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On John Burnside's Septuagesima

Septuagesima

Nombres.
Estan sobre la patina
de las cosas.

-- Jorge Guillen

I dream of the silence
the day before Adam came
to name the animals,

The gold skins newly dropped
from God's bright fingers, still
implicit with the light.

A day like this, perhaps:
a winter whiteness
haunting the creation,

as we are sometimes
haunted by the space
we fill, or by the forms

we might have known
before the names,
beyond the gloss of things.


Septuagesima, from John Burnside's Feast Days


For those of us who only read fluently in one language the epigraph, in Spanish, at the head of John Burnside's poem Septuagesima, is the second hurdle we face after the title of the work itself. Septuagesima is the name given to the third from last Sunday before Lent in the Roman Catholic and Anglican churches. Known among the Greeks as Sunday of the Prodigal, the title is taken from the Gospel of Luke's famous The Parable of the Prodigal Son, (chapter 15, verses 11-32), which customarily is read on the day. Understanding this, we are immediately tuned to the fact that this may well be a religious poem or a poem where knowing some of the religious connotation or background or resonance of the title is probably of some importance. A poet is not going to choose such a title, and append such an epigraph, carelessly.


Jorge Guillén y Álvarez (1893–1984) was born in Valladolid in Spain and was a member of the so-called Generation of '27 poets. The quote in the epigraph is from Guillén's poem Dawn. In English translation it would read something like: "Names. / Above, below they cover the essence / of things." These words set the theme of the coming poem and are echoed both right at the start of Burnside's verse ("the day before Adam came / to name the animals") and towards the end ("before the names, / beyond the gloss of things).


The first tercet of Septuagesima again tells us that God is in the house - "I dream of the silence / the day before Adam came". And the second stanza's "God's bright fingers" fully confirms the hint of the title, whether we know anything about Burnside's faith or not, that this is indeed a religious poem. The poet dreams of the earth's silence before God had made mankind, way before the events of the Fall. Looking out onto "a winter whiteness" he wonders would that time then be in any way like this time now. Is this light, bright silence in any way like the silence "before Adam"? If it is (and the hint is that it is "like this, perhaps"), what does that tell us?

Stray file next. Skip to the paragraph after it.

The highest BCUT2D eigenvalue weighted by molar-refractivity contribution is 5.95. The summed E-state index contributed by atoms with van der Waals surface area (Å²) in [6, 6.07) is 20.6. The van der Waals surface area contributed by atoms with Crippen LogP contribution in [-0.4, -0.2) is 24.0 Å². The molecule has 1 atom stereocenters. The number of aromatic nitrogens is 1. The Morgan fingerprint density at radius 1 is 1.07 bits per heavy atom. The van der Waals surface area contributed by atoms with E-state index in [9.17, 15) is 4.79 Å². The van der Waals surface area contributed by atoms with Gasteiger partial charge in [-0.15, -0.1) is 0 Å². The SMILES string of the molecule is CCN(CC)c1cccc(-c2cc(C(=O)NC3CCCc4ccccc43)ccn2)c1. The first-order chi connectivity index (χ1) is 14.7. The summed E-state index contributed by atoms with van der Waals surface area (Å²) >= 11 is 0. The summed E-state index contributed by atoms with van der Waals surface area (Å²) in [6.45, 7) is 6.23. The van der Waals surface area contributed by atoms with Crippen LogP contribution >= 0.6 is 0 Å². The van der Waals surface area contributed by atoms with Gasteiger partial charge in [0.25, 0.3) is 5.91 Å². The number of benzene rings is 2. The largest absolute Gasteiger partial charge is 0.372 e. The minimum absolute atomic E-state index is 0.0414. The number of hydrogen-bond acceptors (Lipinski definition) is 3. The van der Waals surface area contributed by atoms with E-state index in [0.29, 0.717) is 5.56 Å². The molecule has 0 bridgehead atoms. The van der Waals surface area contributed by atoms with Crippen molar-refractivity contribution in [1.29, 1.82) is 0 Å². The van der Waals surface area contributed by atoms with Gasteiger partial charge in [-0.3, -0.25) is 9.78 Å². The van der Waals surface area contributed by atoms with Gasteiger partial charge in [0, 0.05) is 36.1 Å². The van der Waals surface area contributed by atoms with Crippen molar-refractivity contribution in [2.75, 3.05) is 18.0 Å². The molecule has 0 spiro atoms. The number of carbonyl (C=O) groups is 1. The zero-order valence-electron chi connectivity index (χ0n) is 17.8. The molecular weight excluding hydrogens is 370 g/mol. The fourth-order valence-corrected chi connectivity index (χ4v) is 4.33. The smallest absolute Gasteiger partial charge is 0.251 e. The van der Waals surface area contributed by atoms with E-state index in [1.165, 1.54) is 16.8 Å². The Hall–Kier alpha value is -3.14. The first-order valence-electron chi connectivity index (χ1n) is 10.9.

We read that the "gold skins" of the newly created, at the time of their newness, were "still implicit with the light". The poet seems to be suggesting that the creatures of creation were themselves formed out of this (Divine) light and the "gold" brings our attention to how precious that creation is. I find myself reminded of William Blake's God reaching down, out of the clouds, almost pure light. Perhaps, in times of quiet contemplation, we can get "beyond the gloss of things" by seeing in the day's quotidian light the very Divine light from out of which it was separated? "[B]eyond the gloss of things" is the Divine. And it is all around us; a patina on our fellow creatures; an ever-present companion - who, asked TS Eliot, "is the third who walks always beside you?"


Philsophers have long argued about how to discover the thing itself, language being a bridge to the thing described but, finally, a barrier to it: language merely refers. Burnside suggests that we are "sometimes / haunted by ... the forms / we might have known / before the names". Before the corruption of language, just after God first separated the light from the dark, before the animals were named, the forms of things simply were. In their quiddity, their thing-ness still "haunts" us (note the repetition of "haunting" and "haunted"). But why "haunt"? It seems an oddly non-Christian word (ghosts and ghouls haunt, not the Christian God).


We are sometimes "haunted by the space / we fill". As when we enter a huge, cavernous church or, more simply, just a cave. And sometimes haunted "by the forms / we might have known": the people we might have become or loved; the paths not taken. At the very least, "haunt" suggests the supernatural. It brings our attention to the unnaturalness of God, perhaps even to something frightening about Him. But, despite this one word, the tone of the poem is not fearful, nor fearsome. Burnside dreams "of the silence" before Man was made, and before Sin came. Echoes of those days "before the names", before our Creation and so before our separation from God, can be felt in the light shining now, today, any day, which, finally, is our reassurance: light's silence always speaks of God.

-- Mark Thwaite (20/04/2006)

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